Nobody wants to think of their business dying, but if it’s already happening, there’s nothing to do but to face it head-on. Delaying the inevitable will only make things worse. As with setting up a business, closing or selling one involves a lot of paperwork and finances. It also often takes some consultation with accountants, lawyers, and other business professionals. Before you call your bankruptcy lawyer, here’s a list of steps you need to take.
Have you tried everything yet?
If the root of the problem is financial, take advantage of small business loans and grants that you may be eligible for. Nav has a Small Business Grant contest every quarter that gives the winner $10,000. Runner-ups receive $5,000. FedEx has an annual grant contest that gives grants to 12 selected businesses. The first prize winner gets $50,000 and $7,500 worth in FedEx Office print services. The second placer gets $30,000, and the 10 other businesses get $15,000.
If the root of the problem is a low demand for your products and services, double down on your consumer research and find out what will sell. Think about how you can attract your target market. Determine your opportunities as well as potential dangers. Take steps that will help you maximize those opportunities and minimize or avoid causing more problems.
Set priorities and cut costs. Avoid discretionary spending. It may be tempting, but don’t try to run away from your creditors. Doing so will ruin your relationship with them, and they’ll be more likely to cut you off. Explain your situation clearly and honestly, and they’ll be very likely to work with you still if they think that you’ll still be able to pay them. You also have to think carefully about how you’re going to communicate your problems and how much you’re going to disclose. Both will depend on who your creditor is and what your relationship is like.
In case of shut down
But if you’ve used up every lifeline you could, and there’s no choice but to close down the business, here’s what to do.
Analyze. Whether you plan to close the business or keep fighting, you’ll have to analyze your situation. It can be painful to reflect upon your mistakes, but doing that is the only way you’ll learn.
Decide whether to close or sell. Determine your exit strategy. This will sometimes call for professional advice. The SBA has counseling services you can avail of. Whether you’re closing or selling, there’s going to be a lot of paperwork to go through, so it’s wise to ask for assistance from your lawyer and accountant.
Many will argue that you should sell your business instead of closing it. If you’re going to sell, you may want to consult a business appraiser who will determine your company’s value so that you can make sound offers to buyers.
After that, you’ll need to decide how you’re going to transfer ownership. It might be through outright sale, gradual sale, or lease agreement. An outright sale is best when you can no longer afford to keep the business any longer and need payment as soon as possible. You will sell your business in full and immediately hand over ownership to the buyer, who will pay you at once.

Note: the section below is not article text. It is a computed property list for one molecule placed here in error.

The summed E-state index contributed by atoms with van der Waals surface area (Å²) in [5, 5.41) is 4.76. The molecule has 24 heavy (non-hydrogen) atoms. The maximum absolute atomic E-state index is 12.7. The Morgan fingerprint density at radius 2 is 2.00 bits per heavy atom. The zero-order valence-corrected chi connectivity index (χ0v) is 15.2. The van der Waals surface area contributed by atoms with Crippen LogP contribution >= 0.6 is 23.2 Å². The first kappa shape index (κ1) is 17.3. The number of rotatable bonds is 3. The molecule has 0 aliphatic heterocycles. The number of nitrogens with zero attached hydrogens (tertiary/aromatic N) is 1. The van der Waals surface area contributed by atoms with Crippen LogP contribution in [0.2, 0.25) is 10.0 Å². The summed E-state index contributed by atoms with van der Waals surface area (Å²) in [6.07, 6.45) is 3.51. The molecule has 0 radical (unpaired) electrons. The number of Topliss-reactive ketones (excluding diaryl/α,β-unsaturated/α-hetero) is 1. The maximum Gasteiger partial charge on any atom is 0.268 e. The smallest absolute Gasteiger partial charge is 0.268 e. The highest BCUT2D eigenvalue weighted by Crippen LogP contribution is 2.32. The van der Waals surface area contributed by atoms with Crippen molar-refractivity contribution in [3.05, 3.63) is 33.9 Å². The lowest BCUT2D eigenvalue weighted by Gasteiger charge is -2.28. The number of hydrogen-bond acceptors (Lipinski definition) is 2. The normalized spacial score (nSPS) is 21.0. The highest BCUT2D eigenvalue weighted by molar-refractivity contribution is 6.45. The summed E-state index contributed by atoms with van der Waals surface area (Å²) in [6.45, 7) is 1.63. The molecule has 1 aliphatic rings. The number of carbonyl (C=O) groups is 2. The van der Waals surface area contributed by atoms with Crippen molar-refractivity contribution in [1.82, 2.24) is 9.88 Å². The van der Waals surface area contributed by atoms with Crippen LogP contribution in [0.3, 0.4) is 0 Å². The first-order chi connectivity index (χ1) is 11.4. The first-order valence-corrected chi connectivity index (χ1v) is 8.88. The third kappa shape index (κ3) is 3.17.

Gradual sale helps buyers who don’t have enough money to make a full payment. Instead of paying everything at once, the buyer will pay smaller increments over an extended period. A lease agreement means that the buyer and the previous owner will agree to follow a contract containing the lease conditions.
Don’t disconnect from your business contacts. Be it collaborators, clients, employees, or suppliers, don’t cut ties with the people you worked with. Make sure that, despite your business closing, you part with them on good terms. So that, should the opportunity arise where you have to work together again, both parties will be willing, and there won’t be any bitterness.
Take some time off. Closing a business is no easy task. It can be very emotionally draining. Take some time to recover and do things that you enjoy. By the time you start working again – be it starting another business or otherwise – you’ll feel more motivated to continue. Often, it’s when we take breaks that we can gain the most important insights.
Network with other entrepreneurs. It might be embarrassing to talk about running a failed business, but opening up about it shouldn’t cause people to respect you any less. If that happens, you should stay away from those people. But other entrepreneurs are more likely to be understanding rather than judgmental. After all, they’re familiar with the struggles of running a business. Talking to other entrepreneurs will also give you more insight as to what makes a business survive.
Letting go of a dying business – either by closing or selling – can be a complicated process. Following these steps can keep the process of letting go from being more painful than it already is.